There are about 45 species of mammals, Over 450 species of birds, about 100 species of reptiles and fishes including Mugger Crocodile, Gharial, python and a variety of amphibians, insects and other animal life in the Royal Chitwan National Park. This park holds the last surviving population of Asian One-horned Rhinoceros (Rhinoceros unicornis) which are now about 500 in number. Mammalian species include Tiger (Panthera tigris), Leopard (Panthera paradus), Gaur bison (Bos gaurus), Sloth Bear (Ursus-Melursus ursinus), Sambar Deer (Cervus unicolor), Chital or Spotted Deer (Axis axis), Hog Deer (Axis porcinus), Barking Deer (Muntiacus muntjak), Wild Dog (Cuon alpinus), Wild Boar (Sus scrofa), Elephant (Elephas maximus). Langur (Semnopithecus-Presbytis entellus) and Rhesus monkeys (Macaca mulatta) also abound in the park. Gangetic Dolphin (Platinista gangetica), which is a migratory mammal and ascend upstream has also been reported from Narayani and Karnali rivers of this National Park. Twenty three domesticated elephants are housed in the Government Hatisar and Sauraha and another 18 are domesticated in the newly established Elephant Breeding Centre at Koror (3 km from Sauraha). More than 45 species amphibians and reptiles are found in the Park. Reptiles are represented by several species of lizards and snakes. Marsh mugger and endangered gharial crocodiles are also represented. A breeding centre for the gharial crocodile (Gavialis gangeticus) has been established at the Park Headquarters at Kasara. By 1986 a total of 272 young gharials had been released into the rivers of Nepal. Some birds are Pea fowl (Pavo cristatus), Jungle fowl (Gallus gallus), Black partridge (Francolinus francolinus), pheasants, etc. During winter, the rivers of the parks provide resting grounds for many species of migratory waterfowls. Out of the mammals which live in the Park, Bengal Tiger (Felis tigris) and Great one-homed Rhinoceros (Rhinoceros unicornis) deserve special mention. They can be easily seen by visitors sitting on the back of stealthy elephants who comb the grassland at dawn and dusk. Rhinos can be frequently sighted but tigers are rare to see if one is lucky then only he can see tiger face to face. The tiger population of the world was about 40, 000 but dwindled to about 3000 and in Nepal about 107 have been reported. Out of them 30 to 35 breeding adults are located in Chitwan Park. Tiger has strong territoriality. Need for abundant prey in this park has reached its optimum carrying capacity for supporting a healthy tiger population.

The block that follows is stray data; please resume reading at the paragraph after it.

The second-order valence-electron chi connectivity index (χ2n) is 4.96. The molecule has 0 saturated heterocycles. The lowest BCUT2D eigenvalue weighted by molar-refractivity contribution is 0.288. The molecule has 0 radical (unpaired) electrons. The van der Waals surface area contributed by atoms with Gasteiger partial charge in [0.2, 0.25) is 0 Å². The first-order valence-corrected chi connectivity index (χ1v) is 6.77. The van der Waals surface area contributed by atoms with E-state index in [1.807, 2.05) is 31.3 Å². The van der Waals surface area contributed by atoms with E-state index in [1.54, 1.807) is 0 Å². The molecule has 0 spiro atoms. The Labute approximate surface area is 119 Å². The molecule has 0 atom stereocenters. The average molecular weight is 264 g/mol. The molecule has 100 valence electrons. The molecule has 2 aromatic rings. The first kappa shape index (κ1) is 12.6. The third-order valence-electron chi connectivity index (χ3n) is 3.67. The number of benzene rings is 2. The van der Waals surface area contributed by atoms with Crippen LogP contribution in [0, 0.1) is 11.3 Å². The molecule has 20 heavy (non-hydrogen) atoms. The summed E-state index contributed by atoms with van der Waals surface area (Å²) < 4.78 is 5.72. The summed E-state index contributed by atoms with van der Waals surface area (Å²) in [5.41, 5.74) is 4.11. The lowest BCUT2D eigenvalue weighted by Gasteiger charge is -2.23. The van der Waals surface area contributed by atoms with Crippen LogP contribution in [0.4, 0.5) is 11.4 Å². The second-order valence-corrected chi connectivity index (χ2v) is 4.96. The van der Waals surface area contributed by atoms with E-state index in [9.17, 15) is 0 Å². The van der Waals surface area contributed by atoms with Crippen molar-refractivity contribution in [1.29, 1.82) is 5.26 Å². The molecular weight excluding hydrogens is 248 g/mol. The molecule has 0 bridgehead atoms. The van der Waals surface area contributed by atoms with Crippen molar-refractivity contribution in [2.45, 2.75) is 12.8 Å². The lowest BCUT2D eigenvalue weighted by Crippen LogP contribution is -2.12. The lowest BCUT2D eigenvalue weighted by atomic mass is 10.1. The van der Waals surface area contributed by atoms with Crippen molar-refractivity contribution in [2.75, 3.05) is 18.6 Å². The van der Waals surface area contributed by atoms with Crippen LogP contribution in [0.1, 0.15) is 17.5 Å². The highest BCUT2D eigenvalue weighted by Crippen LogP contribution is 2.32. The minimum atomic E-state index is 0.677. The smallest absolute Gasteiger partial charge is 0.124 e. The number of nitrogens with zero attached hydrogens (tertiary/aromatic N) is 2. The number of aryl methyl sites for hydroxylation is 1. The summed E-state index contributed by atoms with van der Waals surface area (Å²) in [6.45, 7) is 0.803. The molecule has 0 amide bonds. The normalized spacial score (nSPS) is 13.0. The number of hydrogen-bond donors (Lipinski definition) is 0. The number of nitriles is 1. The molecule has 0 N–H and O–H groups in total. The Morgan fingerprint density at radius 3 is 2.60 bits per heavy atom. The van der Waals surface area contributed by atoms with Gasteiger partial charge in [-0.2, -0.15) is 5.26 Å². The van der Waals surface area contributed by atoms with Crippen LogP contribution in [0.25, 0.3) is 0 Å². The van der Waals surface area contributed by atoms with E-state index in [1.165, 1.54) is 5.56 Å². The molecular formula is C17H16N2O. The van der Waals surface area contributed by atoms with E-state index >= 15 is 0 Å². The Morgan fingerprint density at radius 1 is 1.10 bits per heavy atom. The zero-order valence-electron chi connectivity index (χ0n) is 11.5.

Rhinoceros is a big animal of Chitwan Park. Male measures about 1. 82 m. It has one horn while in related African and Sumatran Rhinos there are 2 horns. The horns are really mass of hair. Several myths and beliefs are attributed to the horns. Indians make a sexual stimulant from it. It is said a cup made of it distinguishes the Poisonous and non-poisonous wine. Chinese prepare a medicine from it. Out of about 1000 to 1500, one-horned rhinoceros in Nepal and India, about 500 live in Chitwan. In 1980, the number reduced to 100 but due to proper conservation and growth rate of 2-6 percent the animals increased to such a number that now they are shifted to other areas. Recently (1993) restriction has been imposed on presenting any Rhinoceros to zoos of other countries.

For bird watchers Chitwan is a paradise. About 450 species have been recorded from here.  Most colourful and common birds are king fishers (Ceryle sp, Alceds sp, Ceyx sp, Halcyon sp), bee-eaters (Merops sp), pea fowl (Pavo criststus), etc. During September to November and February to April the resident species of birds are augmented with migratory birds coming from breeding grounds as far as Siberia.

  Jungle Safari